To extract the butter, healthy shea nuts are roasted and pound into a paste (manually) from which the shea butter (lipid fraction) is removed through a process known as “kneading”. An admixture of cold and warm water is added to separate the fractions according to local tradition [7, 8]. The sheabutter is then poured into a clean filter cloth, left to cool, solidify and stored appropriately for use. Raw unprocessed / unrefined shea butter colour ranges from golden yellow (Ghana) to grayish yellow (Nigeria) and feels like whipped butter with a nutty aroma and woody smell. Chemically refined shea butter on the other hand is white in colour and has no smell. On an industrial scale, chemical solvents such as n-Hexane is used for optimisation of shea butter from its kernels. However, when compared to the extraction of shea butter using the traditional methods, potency of the healing and anti-inflammatory properties of sheabutter is lost [11] even though it may still retain its moisturising properties [3].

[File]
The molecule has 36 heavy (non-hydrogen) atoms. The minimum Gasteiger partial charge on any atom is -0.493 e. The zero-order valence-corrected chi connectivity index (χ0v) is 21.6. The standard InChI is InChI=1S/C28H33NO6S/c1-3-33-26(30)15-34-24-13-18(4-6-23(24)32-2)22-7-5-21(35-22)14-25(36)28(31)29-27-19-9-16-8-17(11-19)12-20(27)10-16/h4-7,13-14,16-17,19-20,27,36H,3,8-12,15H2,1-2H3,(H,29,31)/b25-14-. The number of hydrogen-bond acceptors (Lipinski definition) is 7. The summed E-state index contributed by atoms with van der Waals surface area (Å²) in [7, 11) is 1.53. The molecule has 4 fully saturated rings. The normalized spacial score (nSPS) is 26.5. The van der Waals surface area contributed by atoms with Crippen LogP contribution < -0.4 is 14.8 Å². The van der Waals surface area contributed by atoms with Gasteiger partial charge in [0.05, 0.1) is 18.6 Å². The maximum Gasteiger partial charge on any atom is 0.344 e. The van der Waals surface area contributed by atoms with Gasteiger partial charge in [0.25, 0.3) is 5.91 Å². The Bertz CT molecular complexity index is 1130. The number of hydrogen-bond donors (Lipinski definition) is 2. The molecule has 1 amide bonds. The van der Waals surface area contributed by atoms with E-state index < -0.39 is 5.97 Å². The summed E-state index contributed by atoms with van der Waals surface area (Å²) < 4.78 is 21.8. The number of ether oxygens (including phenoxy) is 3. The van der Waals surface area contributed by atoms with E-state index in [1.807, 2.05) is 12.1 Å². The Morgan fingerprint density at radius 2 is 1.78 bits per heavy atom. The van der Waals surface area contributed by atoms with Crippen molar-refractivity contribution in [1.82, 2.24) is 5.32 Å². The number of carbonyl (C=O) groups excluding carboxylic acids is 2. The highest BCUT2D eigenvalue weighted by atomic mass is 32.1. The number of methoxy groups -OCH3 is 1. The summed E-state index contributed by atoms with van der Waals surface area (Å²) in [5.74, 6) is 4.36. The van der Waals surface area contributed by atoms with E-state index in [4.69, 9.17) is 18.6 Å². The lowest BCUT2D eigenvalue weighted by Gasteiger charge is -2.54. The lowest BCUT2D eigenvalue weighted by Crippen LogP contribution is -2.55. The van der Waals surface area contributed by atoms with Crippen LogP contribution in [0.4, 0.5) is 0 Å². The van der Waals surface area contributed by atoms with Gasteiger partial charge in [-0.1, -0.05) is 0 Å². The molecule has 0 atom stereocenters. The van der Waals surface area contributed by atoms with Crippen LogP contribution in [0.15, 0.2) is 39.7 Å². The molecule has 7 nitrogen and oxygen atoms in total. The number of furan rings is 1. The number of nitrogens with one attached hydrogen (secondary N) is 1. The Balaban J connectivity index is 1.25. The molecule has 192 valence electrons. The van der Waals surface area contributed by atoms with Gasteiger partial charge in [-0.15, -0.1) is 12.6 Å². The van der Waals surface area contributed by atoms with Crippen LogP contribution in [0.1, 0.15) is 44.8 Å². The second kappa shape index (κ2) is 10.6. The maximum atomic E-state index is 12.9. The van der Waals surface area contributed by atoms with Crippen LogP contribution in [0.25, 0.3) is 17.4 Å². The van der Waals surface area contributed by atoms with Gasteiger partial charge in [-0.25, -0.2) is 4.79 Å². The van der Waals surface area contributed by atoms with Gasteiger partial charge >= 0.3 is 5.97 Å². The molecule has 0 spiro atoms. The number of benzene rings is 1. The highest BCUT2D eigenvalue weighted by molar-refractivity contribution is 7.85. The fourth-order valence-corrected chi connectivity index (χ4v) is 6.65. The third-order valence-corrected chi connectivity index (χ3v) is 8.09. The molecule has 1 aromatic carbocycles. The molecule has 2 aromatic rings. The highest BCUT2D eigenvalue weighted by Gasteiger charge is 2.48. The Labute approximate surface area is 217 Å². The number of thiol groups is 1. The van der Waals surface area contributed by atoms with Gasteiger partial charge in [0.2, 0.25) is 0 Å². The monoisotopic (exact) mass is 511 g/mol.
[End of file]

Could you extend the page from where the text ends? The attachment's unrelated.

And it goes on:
Fatty acids are important for human metabolic needs, with carboxylic acids (R-COOH) on one end of their structure and the R, the long unbranched carbon chain. We can get some from our diets, e.g nuts and oils, while some can be synthesised within the body e.g stearic acid. Essential fatty acids are stored in plants from triglycerides (3 fatty acids) and glycerol. It is an essential constituent of the shea butter that plays an important role in its widespread application in nutrition, cosmetic and the confectionery industry. (See table below on EFA composition). Oleic Acid (structure, Fig 2.) and stearic acid rich triacylglycerol (TAGs) fatty acids are the most abundant EFAs in Sheabutter averaging (ca. 41%) and (ca. 46%) respectively, but  dependent on regional variability. Other fatty acids present in smaller amounts are linoleic acid, palmitic acid, linolenic acid, arachidic acid and paulinic acid. We discuss the main components below:
Table 1. Composition of Essential Fatty Acids and physical melting and boiling point. [7]